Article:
Photo: Subaqueosshutterbug via Getty Images
The blue-ringed octopus is one of the most fascinating and deadly creatures in the ocean. With its bright blue rings, this octopus is easy to spot – but don't let its beauty deceive you. The blue-ringed octopus is highly venomous and can kill a human within minutes. In this blog post, we will take a closer look at this amazing creature and discuss some of the dangers it poses to humans.
We have a separate blog that compares octopuses and squids, so take a look at that as well!
Description and Appearance
Photo: Subaqueosshutterbug via Getty Images
The blue-ringed octopus is a small, but deadly creature. It can be found in the waters of Australia, Indonesia, and Japan. This octopus gets its name from the bright blue rings that cover its body. The blue-ringed octopus is usually about the size of a tennis ball, but it can grow up to eight inches in length. Compared to the biggest octopuses in the ocean, that's pretty small.
This octopus has eight arms, each of which is lined with suction cups. It also has two large eyes and a beak-like mouth. The blue-ringed octopus is usually a brown or yellow color, but when it is threatened, the blue rings on its body will become more visible.
The blue-ringed octopus is not only beautiful but also deadly. This octopus has a venom that is powerful enough to kill 26 humans within minutes. The venom of the blue-ringed octopus is so potent that there is no known antidote. If you are ever bitten by this creature, you will need immediate medical attention.
The blue-ringed octopus is a carnivore and feeds on small crabs, shrimp, and fish. It will also eat other octopuses. To catch its prey, the blue-ringed octopus will wait for an unsuspecting victim to swim by. Then, it will quickly grab the creature with its tentacles and inject it with venom. The venom will paralyze the prey and allow the octopus to eat it.
The blue-ringed octopus is a solitary creature and only comes together to mate. The male octopus will find a female and attach himself to her with his tentacles. He will then inject her with his sperm. The female octopus will lay up to 50 eggs, which she will incubate for about six weeks. Once the eggs hatch, the young octopuses will be on their own.
Distribution and Habitat
The blue-ringed octopus is found in the waters of Australia, Indonesia, and Japan. These octopuses prefer to live in reefs and rocky areas. They are also often found in tide pools and under rocks. The blue-ringed octopus is a timid creature and will usually only come out at night.
Photo: THIERRY EIDENWEIL via Getty Images
The blue-ringed octopus is not considered to be endangered at this time. However, its numbers could decline in the future due to pollution and overfishing. These octopuses are also sometimes collected by people for the aquarium trade.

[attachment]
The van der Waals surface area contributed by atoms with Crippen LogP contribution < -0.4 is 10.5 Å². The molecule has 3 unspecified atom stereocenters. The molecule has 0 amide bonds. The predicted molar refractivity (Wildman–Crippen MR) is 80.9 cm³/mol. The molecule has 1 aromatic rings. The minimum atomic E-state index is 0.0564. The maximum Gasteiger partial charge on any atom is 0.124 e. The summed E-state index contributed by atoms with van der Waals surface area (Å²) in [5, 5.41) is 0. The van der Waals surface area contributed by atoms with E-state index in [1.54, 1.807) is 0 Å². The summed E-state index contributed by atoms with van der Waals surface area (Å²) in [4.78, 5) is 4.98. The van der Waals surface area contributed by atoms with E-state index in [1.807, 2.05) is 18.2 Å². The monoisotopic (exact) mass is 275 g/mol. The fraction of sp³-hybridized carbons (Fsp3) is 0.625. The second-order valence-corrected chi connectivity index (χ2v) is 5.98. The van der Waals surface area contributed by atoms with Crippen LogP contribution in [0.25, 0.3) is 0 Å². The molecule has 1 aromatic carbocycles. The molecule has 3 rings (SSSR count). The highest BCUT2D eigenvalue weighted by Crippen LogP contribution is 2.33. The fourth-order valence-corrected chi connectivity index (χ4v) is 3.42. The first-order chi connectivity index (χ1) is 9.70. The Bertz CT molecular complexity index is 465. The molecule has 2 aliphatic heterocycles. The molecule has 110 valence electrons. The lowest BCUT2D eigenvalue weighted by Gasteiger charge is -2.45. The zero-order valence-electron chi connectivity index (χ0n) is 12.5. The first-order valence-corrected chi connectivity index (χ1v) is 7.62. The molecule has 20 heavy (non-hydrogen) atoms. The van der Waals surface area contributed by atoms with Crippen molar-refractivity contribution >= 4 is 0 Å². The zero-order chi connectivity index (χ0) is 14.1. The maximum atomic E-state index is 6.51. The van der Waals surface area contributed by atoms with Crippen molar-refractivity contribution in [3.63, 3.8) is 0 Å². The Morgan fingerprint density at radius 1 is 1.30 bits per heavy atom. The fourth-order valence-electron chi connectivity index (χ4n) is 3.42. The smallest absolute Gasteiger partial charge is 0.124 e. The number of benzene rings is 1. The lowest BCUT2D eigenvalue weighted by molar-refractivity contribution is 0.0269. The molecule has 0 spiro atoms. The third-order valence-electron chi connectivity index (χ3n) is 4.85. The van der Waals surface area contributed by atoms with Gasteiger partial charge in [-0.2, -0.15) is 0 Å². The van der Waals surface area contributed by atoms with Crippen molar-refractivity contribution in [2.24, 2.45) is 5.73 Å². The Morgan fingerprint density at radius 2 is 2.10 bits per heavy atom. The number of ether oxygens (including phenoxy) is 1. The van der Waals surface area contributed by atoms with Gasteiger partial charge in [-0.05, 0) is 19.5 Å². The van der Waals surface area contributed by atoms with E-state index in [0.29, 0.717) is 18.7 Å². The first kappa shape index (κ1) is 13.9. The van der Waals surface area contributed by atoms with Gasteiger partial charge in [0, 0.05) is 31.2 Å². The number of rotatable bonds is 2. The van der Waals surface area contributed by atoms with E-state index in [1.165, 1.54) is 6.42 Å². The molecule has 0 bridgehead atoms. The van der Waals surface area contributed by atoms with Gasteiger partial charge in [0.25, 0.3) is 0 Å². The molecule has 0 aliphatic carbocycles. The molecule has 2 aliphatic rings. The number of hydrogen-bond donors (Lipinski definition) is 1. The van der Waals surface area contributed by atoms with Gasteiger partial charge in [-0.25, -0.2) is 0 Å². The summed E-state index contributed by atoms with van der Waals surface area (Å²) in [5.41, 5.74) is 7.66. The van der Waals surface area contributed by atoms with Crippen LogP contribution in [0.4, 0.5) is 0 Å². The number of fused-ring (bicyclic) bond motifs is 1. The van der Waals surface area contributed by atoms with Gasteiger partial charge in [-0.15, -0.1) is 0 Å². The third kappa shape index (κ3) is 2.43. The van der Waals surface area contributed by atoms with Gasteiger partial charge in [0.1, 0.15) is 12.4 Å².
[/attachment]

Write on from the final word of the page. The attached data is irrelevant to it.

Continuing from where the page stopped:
If you ever come across a blue-ringed octopus, it is important to remember that this creature is highly venomous. Do not attempt to handle it or pick it up. If you are ever bitten by a blue-ringed octopus, seek medical attention immediately.
Blue-ringed octopuses produce a potent neurotoxin called tetrodotoxin, which is also found in pufferfish. The venom is produced by symbiotic bacteria in the animal's salivary glands and is more poisonous than any land mammal's.
Do you know what's not venomous? Gage Beasley's Blue-Ringed Octopus Soft Stuffed Plush Toy is any but that. The only thing it can poison you with is its sheer cuddliness—proven deadly in bed.
There are many poisonous octopuses underwater, but none compares to the blue-ringed octopus. The octopus uses this venom to paralyze crabs, shrimp, and tiny fish by popping their exoskeleton with its beak and injecting the toxin. It then eats the meat off of its prey while it is helplessly paralyzed. In the end, only the hard outer shell of its prey remains.
What if you're mauled by a blue-ringed octopus? The venom first hinders nerve signals throughout the body, causing muscular paralysis. Nausea, vision loss or blindness, and other senses and motor skills are other possible symptoms.
Finally, it will paralyze the muscles involved with breathing, resulting in respiratory arrest. There is currently no cure, but if artificial respiration is administered promptly, victims can be saved.
The blue-ringed octopus is a beautiful but deadly creature. If you ever come across one, it is important to remember that this octopus is venomous and can kill you within minutes. If you are ever bitten by this octopus, seek medical attention immediately.
Have you ever seen a blue-ringed octopus in the wild? Let us know in the comments below!